MP experiments were performed using a OneMP mass photometer (Refeyn Ltd, Oxford, UK). Data acquisition was performed using AcquireMP (Refeyn Ltd. v2.3). MP movies were recorded at 1 kHz, with exposure times varying between 0.6 and 0.9 ms, adjusted to maximize camera counts while avoiding saturation. Microscope slides (70 × 26 mm) were cleaned 5 min in 50% (v/v) isopropanol (HPLC grade in Milli-Q H2O) and pure Milli-Q H2O, followed by drying with a pressurized air stream. Silicon gaskets to hold the sample drops were cleaned in the same manner fixed to clean glass slides immediately prior to measurement. The instrument was calibrated using NativeMark Protein Standard (Thermo Fisher) immediately prior to measurements. Immediately prior to MP measurements, protein stocks were diluted directly in HEPES buffer. Typical working concentrations of MmCheF were 25–50 nM for the actual measurement. Each protein was measured in a new gasket well (i.e., each well was used once). To find focus, 18 µl of fresh room temperature buffer was pipetted into a well, the focal position was identified and locked using the autofocus function of the instrument. For each acquisition, 2 µL of diluted protein was added to the well and thoroughly mixed. The data were analyzed using the DiscoverMP software.
Growth and genetic manipulation of H. volcanii
H. volcanii strains were grown and genetically manipulated as described previously26,45. Transformation was performed with PEG 600 as described68, and selected based on uracil in ΔpyrE2 strains. Strains are listed in table S4 The cells were cultured at 45 °C, unless specified otherwise, under constant rotation at 120 rpm, in complete YPC medium containing 5% BactoTM yeast extract (BD Biosciences, UK), 1% peptone (Oxoid, UK), 1% BactoTM Casamino acids or in selective CA medium containing 5% BactoTM Casamino acids in 18% SW (Salt water, containing per liter 144 g NaCl, 21 g MgSO4 X 7H2O, 18 g MgCl2 X 6H2O, 4.2 g KCl, and 12 mM Tris HCl, pH 7.3).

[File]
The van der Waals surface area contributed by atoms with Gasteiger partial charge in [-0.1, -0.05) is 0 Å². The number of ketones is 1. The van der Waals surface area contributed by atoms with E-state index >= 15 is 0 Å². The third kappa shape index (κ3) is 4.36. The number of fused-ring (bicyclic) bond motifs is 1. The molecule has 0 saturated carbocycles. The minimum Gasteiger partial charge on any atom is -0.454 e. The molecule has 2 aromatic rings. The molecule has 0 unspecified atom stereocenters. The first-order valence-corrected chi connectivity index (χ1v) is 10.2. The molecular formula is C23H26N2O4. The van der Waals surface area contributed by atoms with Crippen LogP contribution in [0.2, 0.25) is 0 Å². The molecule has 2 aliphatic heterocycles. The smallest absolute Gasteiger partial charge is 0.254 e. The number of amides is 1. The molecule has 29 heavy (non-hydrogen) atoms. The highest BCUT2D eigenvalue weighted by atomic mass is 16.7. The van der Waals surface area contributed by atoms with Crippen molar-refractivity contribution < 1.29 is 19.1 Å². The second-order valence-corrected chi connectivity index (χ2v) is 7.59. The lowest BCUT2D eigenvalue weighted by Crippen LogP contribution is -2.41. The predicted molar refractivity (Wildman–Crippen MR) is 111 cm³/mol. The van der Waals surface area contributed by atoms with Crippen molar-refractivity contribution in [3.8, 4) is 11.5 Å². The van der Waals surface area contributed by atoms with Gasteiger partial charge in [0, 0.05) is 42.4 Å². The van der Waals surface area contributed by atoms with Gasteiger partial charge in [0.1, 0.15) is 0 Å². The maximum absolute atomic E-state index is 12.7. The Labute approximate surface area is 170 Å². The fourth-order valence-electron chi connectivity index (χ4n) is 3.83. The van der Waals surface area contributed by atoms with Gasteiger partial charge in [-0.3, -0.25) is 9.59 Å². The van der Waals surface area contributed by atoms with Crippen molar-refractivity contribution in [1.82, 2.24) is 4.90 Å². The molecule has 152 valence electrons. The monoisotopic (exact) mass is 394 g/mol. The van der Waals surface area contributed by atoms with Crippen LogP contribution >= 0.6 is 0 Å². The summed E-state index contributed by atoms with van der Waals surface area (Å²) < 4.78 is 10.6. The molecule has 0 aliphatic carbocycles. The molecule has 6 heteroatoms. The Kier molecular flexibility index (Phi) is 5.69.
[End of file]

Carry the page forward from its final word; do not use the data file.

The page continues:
To confirm the integrity of our GFP phusion constructs Western-Blots were performed. H. volcanii ΔcheF cells transformed with the corresponding expression plasmids were grown in 20 ml CA medium to an OD600 of 0.3 to get reliable Western-Blot signals. One hour before cells were harvested, protein expression was induced by the addition of 1 mM tryptophan. Cells were harvested by centrifugation at 3000×g for 20 min. The pellets were resuspended in 1x phosphate-buffered saline (137 mM NaCl, 2.7 mM KCl, 10 mM Na2HPO4, 1.8 mM KH2PO4 adjusted to PH 7.2) supplemented with 2.5 mM MgCl2 and 10 µg/ml DNase I to a theoretical OD600 of 10. To lyse cells 0.1 % DDM (n-dodecyl β-d-maltoside) was added and the cells incubated on ice for 10 min. To analyze the cell lysates samples were mixed with SDS-loading buffer, boiled for 10 min and 10 µl per sample loaded on a 15 % SDS gel. Gels were either stained with Ready BlueTM (Sigma-Aldrich) protein gel stain or blotted on polyvinylidenfluorid (PVDF) membranes. The GFP antibody (1:5000, produced in rabbit, Sigma-Aldrich SAB4301138) was incubated on the membranes over-night under constant shaking at 4 °C. The next day the secondary antibody (1:10,000, anti-rabbit, horseradish peroxidase (HRP) coupled, Sigma-Aldrich A0545) was added and incubated on the membrane for 3 h. Western-Blot signals were taken with the iBright FL1500 system (Invitrogen).
Motility assays of H. volcanii on semisolid agar plates
Motility assays were performed as previously described26,45. Semi solid agar plates were made from YPC medium containing 0.3% agar, 50 μg/mL uracil, and 1 mM tryptophan. Cells were inoculated in 5 mL CA medium with 50 μg/mL uracil when required and grown over night until an OD of ~0.5. Drops of 10 µL of culture of each strain were used to inoculate semi solid agar plates. The experiment was performed at least 3 independent times and included 3 technical replicates per experiment. The motility rings were scanned after 5 days of incubation at 45 °C, and the diameters were measured.